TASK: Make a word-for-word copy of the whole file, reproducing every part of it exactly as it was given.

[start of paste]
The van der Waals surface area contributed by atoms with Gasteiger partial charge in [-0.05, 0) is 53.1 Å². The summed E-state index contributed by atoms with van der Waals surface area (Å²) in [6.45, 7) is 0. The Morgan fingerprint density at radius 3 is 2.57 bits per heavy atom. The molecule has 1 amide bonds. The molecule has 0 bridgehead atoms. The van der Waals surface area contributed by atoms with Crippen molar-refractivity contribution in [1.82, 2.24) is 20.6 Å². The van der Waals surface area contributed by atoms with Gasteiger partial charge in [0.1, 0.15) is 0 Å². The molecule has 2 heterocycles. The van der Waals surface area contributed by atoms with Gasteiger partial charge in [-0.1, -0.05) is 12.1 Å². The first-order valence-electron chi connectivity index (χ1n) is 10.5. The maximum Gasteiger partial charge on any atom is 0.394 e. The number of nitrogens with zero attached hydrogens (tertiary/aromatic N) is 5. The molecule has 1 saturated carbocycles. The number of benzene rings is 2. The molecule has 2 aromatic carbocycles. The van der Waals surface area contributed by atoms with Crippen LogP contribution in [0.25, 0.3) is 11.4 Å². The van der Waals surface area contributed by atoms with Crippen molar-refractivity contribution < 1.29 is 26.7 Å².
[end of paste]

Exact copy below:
The van der Waals surface area contributed by atoms with Gasteiger partial charge in [-0.05, 0) is 53.1 Å². The summed E-state index contributed by atoms with van der Waals surface area (Å²) in [6.45, 7) is 0. The Morgan fingerprint density at radius 3 is 2.57 bits per heavy atom. The molecule has 1 amide bonds. The molecule has 0 bridgehead atoms. The van der Waals surface area contributed by atoms with Crippen molar-refractivity contribution in [1.82, 2.24) is 20.6 Å². The van der Waals surface area contributed by atoms with Gasteiger partial charge in [0.1, 0.15) is 0 Å². The molecule has 2 heterocycles. The van der Waals surface area contributed by atoms with Gasteiger partial charge in [-0.1, -0.05) is 12.1 Å². The first-order valence-electron chi connectivity index (χ1n) is 10.5. The maximum Gasteiger partial charge on any atom is 0.394 e. The number of nitrogens with zero attached hydrogens (tertiary/aromatic N) is 5. The molecule has 1 saturated carbocycles. The number of benzene rings is 2. The molecule has 2 aromatic carbocycles. The van der Waals surface area contributed by atoms with Crippen LogP contribution in [0.25, 0.3) is 11.4 Å². The van der Waals surface area contributed by atoms with Crippen molar-refractivity contribution < 1.29 is 26.7 Å².